Juan Pedro Castillo

Real name: Castillo, Juan Pedro
Nicknames: Castillito, El Popular
Violinist, mandolin player, leader and composer
(14 December 1899 - 16 February 1961)
Place of birth:
Buenos Aires Argentina

andolin player that switched to violin when he met Tito Roccatagliata. He was regarded as one of the last and most faithful performers of the line started by Ernesto Ponzio and continued by El Rengo Ernesto Zambonini.

He began his career in 1905 as mandolin player in a trio with Ponzio (violin) and Luciano Ríos (guitar) at the café on Carranza and Soler near the cavalry garrison. As from 1912 he definitively devoted to violin with which he would be acclaimed by his renowned pizzicatti.

He made his debut at the café Falucho along with the bandoneon player Donato Sabatiello and the guitarist Juan Albornoz. Later he played with the brothers José and Luis Servidio. Thereafter he joined different groups: in 1919 with Roque Biafore (bandoneon) and Domingo Fortunato (piano); in 1920 with the dark-skinned Plácido Simoni Alfaro, at the café A.B.C., and in 1922 with Pugliese, Fumagalli and Garabelli at the tearoom La Argentina on Cabildo and Republiquetas.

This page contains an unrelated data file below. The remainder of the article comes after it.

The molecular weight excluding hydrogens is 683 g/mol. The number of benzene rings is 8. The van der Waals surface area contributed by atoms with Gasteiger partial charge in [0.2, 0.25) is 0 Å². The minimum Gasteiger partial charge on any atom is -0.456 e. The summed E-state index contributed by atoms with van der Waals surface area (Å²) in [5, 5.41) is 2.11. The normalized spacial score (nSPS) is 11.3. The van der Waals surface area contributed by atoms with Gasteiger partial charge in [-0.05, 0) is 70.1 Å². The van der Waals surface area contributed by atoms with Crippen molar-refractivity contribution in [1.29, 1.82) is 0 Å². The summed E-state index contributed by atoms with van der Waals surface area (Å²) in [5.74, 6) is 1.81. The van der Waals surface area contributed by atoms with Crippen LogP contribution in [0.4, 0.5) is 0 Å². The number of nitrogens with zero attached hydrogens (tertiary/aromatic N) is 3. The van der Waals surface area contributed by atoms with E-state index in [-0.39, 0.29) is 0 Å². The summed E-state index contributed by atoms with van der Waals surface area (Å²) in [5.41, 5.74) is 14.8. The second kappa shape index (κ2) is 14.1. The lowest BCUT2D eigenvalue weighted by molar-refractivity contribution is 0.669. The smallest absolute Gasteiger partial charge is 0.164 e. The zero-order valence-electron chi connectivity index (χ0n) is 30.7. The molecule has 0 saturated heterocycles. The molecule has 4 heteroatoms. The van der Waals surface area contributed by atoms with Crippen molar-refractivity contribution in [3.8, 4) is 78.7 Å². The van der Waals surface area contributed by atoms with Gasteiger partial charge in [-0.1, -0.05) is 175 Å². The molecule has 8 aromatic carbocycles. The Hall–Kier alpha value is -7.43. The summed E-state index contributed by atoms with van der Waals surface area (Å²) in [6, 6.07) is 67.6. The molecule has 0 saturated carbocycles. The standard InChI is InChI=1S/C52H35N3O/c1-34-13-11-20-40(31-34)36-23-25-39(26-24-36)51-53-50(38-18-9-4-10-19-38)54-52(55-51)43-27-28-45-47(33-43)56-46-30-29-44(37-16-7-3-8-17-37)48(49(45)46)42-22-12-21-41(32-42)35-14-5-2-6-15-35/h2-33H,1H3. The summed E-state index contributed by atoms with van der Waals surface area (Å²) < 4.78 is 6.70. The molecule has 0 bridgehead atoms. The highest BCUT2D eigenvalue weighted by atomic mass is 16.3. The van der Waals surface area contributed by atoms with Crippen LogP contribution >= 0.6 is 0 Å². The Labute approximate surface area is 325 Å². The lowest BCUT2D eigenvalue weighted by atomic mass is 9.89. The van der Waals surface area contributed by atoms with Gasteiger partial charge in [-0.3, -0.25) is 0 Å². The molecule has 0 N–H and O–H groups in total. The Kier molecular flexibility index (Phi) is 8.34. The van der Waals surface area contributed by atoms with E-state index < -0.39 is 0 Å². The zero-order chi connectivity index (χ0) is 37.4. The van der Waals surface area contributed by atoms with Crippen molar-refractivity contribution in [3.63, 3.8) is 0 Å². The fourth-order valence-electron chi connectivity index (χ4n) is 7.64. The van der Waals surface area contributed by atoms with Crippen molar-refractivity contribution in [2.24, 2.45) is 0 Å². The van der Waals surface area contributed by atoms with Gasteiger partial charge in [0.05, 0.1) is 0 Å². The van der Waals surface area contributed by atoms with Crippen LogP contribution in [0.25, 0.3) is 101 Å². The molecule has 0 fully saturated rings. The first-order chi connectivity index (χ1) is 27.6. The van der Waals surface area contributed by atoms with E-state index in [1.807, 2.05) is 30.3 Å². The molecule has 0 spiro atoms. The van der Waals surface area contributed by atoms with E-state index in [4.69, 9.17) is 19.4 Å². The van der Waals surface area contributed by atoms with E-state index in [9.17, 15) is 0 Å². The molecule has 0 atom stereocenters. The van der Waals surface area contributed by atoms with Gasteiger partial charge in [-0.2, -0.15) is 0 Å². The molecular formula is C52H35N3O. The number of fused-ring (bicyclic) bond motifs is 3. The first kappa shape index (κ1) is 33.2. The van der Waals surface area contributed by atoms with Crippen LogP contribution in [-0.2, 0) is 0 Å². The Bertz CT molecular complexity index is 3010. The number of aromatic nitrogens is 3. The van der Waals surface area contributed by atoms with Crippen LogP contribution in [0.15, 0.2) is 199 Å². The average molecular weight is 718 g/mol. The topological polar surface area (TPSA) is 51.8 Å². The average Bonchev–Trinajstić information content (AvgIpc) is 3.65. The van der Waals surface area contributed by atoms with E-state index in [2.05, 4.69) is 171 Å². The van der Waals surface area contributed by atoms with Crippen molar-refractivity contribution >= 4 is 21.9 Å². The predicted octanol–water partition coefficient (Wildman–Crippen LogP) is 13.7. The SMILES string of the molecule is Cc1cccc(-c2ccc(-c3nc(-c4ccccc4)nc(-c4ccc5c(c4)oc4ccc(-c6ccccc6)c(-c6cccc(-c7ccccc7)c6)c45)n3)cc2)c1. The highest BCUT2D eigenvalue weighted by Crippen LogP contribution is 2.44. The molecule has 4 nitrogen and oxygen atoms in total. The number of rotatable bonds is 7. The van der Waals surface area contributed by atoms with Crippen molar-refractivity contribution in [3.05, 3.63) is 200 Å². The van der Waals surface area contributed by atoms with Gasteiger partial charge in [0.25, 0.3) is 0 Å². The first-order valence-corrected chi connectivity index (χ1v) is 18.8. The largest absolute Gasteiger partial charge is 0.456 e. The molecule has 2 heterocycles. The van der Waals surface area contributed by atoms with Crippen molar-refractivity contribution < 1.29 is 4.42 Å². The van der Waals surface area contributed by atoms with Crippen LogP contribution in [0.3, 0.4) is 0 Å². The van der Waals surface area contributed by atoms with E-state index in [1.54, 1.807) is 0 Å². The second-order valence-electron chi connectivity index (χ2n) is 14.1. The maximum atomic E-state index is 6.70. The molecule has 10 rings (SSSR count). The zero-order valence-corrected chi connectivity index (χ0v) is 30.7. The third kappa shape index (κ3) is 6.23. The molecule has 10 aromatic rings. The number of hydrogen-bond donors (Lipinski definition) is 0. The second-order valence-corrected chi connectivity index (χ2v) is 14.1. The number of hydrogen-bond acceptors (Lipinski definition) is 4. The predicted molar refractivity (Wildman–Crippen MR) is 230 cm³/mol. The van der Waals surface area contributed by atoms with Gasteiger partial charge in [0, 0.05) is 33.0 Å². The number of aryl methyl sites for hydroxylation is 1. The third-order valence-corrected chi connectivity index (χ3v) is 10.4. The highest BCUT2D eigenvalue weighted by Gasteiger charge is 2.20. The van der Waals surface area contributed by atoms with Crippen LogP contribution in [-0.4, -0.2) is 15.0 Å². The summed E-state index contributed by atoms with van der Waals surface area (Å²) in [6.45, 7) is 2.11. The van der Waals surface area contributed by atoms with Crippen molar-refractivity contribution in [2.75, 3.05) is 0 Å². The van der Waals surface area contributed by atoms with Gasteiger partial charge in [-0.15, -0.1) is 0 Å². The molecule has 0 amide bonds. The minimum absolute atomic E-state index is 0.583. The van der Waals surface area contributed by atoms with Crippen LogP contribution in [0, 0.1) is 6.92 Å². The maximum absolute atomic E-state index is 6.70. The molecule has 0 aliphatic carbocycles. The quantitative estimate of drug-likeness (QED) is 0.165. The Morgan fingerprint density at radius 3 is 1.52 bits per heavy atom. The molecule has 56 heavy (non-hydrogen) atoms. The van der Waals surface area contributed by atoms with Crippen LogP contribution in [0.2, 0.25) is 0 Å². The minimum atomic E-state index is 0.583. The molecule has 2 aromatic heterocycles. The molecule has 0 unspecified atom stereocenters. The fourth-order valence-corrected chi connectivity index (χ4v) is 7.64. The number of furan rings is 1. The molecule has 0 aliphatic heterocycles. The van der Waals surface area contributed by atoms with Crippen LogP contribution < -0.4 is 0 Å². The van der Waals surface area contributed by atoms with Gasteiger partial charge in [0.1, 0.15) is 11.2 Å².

In 1924 he formed his own orchestra which appeared at the restaurant El Tráfico, at the Imperio hall, at the café Germinal and at the cabaret Casino Pigall where he played his violin-cornet. He had a successful appearance at the contest organized by the Crítica newspaper at the Luna Park in 1932. His last performances were as member of a quartet of old maestros with Anselmo Aieta, Francisco Pracánico and Pascual Mazzeo.

He wrote: “Mascotita de marfil”, recorded by Carlos Gardel, “Bromuro”, committed to disc by Virginia Vera, “Burrero” and the waltz “Sueño de amor”, among others.